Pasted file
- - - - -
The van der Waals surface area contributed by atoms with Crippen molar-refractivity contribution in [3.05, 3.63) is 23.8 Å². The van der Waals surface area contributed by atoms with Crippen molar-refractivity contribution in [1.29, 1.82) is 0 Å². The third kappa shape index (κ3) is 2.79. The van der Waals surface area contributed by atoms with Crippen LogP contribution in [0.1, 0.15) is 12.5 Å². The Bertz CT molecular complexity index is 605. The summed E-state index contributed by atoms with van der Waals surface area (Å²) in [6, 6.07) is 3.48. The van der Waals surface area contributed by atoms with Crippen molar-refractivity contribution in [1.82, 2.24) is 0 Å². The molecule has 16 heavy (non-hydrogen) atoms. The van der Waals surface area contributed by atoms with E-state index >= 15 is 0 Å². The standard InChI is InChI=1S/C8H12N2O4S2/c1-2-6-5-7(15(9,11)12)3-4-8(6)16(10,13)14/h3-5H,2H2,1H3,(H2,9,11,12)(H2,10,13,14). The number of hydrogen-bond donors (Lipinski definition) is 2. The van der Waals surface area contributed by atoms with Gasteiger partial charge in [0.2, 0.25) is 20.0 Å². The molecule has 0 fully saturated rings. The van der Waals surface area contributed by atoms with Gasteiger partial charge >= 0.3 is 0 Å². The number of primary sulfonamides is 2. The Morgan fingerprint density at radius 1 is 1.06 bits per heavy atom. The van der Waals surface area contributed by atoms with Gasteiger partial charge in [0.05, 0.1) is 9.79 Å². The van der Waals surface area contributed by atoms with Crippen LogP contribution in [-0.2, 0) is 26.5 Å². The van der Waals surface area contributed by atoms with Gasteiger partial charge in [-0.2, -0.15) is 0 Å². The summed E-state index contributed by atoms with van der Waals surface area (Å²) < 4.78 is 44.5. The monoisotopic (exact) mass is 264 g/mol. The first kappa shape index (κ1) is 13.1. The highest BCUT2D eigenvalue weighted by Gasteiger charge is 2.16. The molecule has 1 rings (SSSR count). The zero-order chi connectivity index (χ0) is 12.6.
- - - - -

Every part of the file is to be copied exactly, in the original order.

The van der Waals surface area contributed by atoms with Crippen molar-refractivity contribution in [3.05, 3.63) is 23.8 Å². The van der Waals surface area contributed by atoms with Crippen molar-refractivity contribution in [1.29, 1.82) is 0 Å². The third kappa shape index (κ3) is 2.79. The van der Waals surface area contributed by atoms with Crippen LogP contribution in [0.1, 0.15) is 12.5 Å². The Bertz CT molecular complexity index is 605. The summed E-state index contributed by atoms with van der Waals surface area (Å²) in [6, 6.07) is 3.48. The van der Waals surface area contributed by atoms with Crippen molar-refractivity contribution in [1.82, 2.24) is 0 Å². The molecule has 16 heavy (non-hydrogen) atoms. The van der Waals surface area contributed by atoms with E-state index >= 15 is 0 Å². The standard InChI is InChI=1S/C8H12N2O4S2/c1-2-6-5-7(15(9,11)12)3-4-8(6)16(10,13)14/h3-5H,2H2,1H3,(H2,9,11,12)(H2,10,13,14). The number of hydrogen-bond donors (Lipinski definition) is 2. The van der Waals surface area contributed by atoms with Gasteiger partial charge in [0.2, 0.25) is 20.0 Å². The molecule has 0 fully saturated rings. The van der Waals surface area contributed by atoms with Gasteiger partial charge >= 0.3 is 0 Å². The number of primary sulfonamides is 2. The Morgan fingerprint density at radius 1 is 1.06 bits per heavy atom. The van der Waals surface area contributed by atoms with Gasteiger partial charge in [0.05, 0.1) is 9.79 Å². The van der Waals surface area contributed by atoms with Crippen LogP contribution in [-0.2, 0) is 26.5 Å². The van der Waals surface area contributed by atoms with Gasteiger partial charge in [-0.2, -0.15) is 0 Å². The summed E-state index contributed by atoms with van der Waals surface area (Å²) < 4.78 is 44.5. The monoisotopic (exact) mass is 264 g/mol. The first kappa shape index (κ1) is 13.1. The highest BCUT2D eigenvalue weighted by Gasteiger charge is 2.16. The molecule has 1 rings (SSSR count). The zero-order chi connectivity index (χ0) is 12.6.